Israeli PM Orders No New West Bank Settlement Construction Without His Approval

Israeli Prime Minister Ehud Olmert, embarrassed by abruptly announced construction plans that have caused tensions with the Palestinians, laid down the law on Monday: All new West Bank building must receive his personal approval.

The order came in a letter to his Cabinet ministers, obtained by The Associated Press. It came just a week before U.S. President George W. Bush heads to the region, hoping to give a boost to already troubled peace talks restarted after his Mideast conference a month ago.

Olmert was caught by surprise when, on the eve of Bush's conference, an Israeli bureaucrat released a call for bids on 307 new housing units in Har Homa, a Jewish neighborhood in a part of Jerusalem claimed by the Palestinians. Also, new construction was announced for Maale Adumim, a settlement next to Jerusalem.

The ensuing dispute dominated the first two rounds of renewed peace negotiations, before Palestinians decided to downplay it in advance of Bush's visit next week.

On Monday, Israeli Foreign Minister Tzipi Livni met chief Palestinian negotiator Ahmed Qureia in Jerusalem, the Israeli foreign ministry said. It gave no details of the talks.

Also Monday, Palestinian President Mahmoud Abbas took a relatively conciliatory tone toward the Islamic Hamas, which routed his Fatah forces in Gaza and overran the territory in June.

Marking the 43rd anniversary of the founding of the Fatah movement, Abbas again rejected the Hamas takeover but called for talks to resolve differences.

"There is no way for any party here to be an alternative to the other, and there is no room for terms like coup or military takeover, but only for dialogue, dialogue, dialogue," Abbas said. Up to now Abbas has said Hamas must relinquish control of Gaza before talks with Fatah.

In the speech, which lasted nearly an hour and a half, Abbas also repeated his call for early elections "as a way out of the hell that was imposed on us." He did not give a proposed date.

Hamas spokesman Fawzi Barhoum rejected Abbas' speech. "It is full of incitement and words calling for divisions," he said. "There is no new initiative or practical step in this speech that can pave the road to start an immediate dialogue."

After nightfall Monday, Fatah backers fired rifles in the air all over Gaza and set off fireworks to mark the anniversary. In the southern Gaza city of Khan Younis, three people were killed in clashes, medics said, identifying them as two Hamas police officers and a Fatah backer. Hamas said the two officers were shot by gunmen on rooftops.

These were the first fatalities in Fatah-Hamas fighting since November 11, when Hamas forces opened fire on a huge Fatah rally, killing eight and wounding about 85.

There were also exchanges of fire in Gaza City, where one person was killed, hospital officials said. He was not immediately identified. At least 60 people were wounded in Gaza, medics said.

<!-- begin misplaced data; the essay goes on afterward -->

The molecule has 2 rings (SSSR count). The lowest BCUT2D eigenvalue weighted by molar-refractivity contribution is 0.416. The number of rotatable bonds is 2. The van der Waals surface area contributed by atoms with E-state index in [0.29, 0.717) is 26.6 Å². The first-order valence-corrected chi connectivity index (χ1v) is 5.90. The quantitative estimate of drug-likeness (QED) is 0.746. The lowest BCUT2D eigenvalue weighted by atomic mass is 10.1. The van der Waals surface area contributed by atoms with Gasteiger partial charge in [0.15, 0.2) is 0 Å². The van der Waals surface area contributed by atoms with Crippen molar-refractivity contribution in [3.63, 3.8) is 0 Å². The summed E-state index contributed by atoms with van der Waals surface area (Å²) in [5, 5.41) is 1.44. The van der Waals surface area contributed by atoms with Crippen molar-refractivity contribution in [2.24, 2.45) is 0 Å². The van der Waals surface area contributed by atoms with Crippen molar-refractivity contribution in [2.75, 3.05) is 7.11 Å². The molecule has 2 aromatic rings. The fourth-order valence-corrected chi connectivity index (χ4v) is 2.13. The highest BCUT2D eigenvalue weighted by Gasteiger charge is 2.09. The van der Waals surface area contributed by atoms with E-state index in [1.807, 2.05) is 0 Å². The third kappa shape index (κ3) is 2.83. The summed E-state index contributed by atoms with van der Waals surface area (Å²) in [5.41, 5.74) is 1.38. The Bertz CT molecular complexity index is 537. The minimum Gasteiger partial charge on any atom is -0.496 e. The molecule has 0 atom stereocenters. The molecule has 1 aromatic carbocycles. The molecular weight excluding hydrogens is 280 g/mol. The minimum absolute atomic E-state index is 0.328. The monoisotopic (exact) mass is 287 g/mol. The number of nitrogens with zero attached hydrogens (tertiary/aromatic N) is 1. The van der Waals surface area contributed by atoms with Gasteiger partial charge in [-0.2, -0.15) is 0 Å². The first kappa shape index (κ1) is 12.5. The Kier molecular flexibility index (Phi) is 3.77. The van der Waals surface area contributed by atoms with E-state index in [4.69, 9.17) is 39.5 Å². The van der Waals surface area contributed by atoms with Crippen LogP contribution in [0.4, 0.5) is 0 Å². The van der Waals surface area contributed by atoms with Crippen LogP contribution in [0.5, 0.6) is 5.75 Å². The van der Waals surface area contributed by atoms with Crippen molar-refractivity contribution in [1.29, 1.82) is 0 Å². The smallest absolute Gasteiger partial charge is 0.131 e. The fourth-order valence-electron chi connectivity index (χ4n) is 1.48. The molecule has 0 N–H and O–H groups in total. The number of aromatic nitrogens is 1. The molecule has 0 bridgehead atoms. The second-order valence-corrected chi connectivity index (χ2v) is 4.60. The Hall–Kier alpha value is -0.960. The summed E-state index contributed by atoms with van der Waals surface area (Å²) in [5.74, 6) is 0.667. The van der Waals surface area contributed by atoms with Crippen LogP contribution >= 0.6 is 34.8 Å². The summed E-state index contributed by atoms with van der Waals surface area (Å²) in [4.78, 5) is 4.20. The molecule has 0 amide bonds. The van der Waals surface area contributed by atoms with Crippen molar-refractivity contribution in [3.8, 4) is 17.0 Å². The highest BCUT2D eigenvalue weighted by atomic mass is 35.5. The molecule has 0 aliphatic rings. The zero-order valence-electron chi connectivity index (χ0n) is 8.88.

The Palestinian political turmoil began with a 2006 Hamas election victory that swept Fatah from power. Israel and the West, labeling Hamas a terrorist organization, cut off vital foreign assistance, plunging the West Bank and Gaza into an economic abyss.

Gaza's takeover of Gaza has changed the equation. Abbas expelled Hamas from the government and set up his own, which in effect runs only the West Bank. The West restored aid to Abbas and encouraged renewed peace talks with Israel. At Bush's conference last month in Annapolis, Maryland, Olmert and Abbas pledged to restart negotiations and aim for a peace treaty in 2008.

But the construction dispute quickly got in the way.

In his speech Monday, Abbas called on Israel to cease settlement construction and dismantle its separation barrier in the West Bank, saying they "undermine the basis of the independent Palestinian state and block the two-state solution."

Though the 307-unit Har Homa project would bring only a tiny addition to the 180,000 Israelis who already live in east Jerusalem, Palestinians made it the central topic of the first two rounds of peace talks, and the U.S. also criticized it.

Olmert's letter puts the authority to approve further West Bank construction squarely in his hands.

"Establishment, new construction, expansion, preparation of plans, publication of residency bids, confiscation of land and all other activities related to Israeli settlement of the area shall not go forward and shall not be carried out without requesting and receiving in advance approval by the defense minister and the prime minister," read the letter to his Cabinet.

These orders do not apply to east Jerusalem Israeli government spokesman Mark Regev said, because from the Israeli perspective, "the West Bank is not Jerusalem, and Jerusalem is not the West Bank."

However, the message from Olmert was clear — no more surprises that embarrass him in front of the Americans and Palestinians.

Israel captured both the West Bank and east Jerusalem in the 1967 Mideast war. Though the Palestinians regard Jewish neighborhoods in both territories to be settlements, Israel says that label does not apply to east Jerusalem, which it annexed shortly after the war.

The international community has not recognized the Israeli annexation.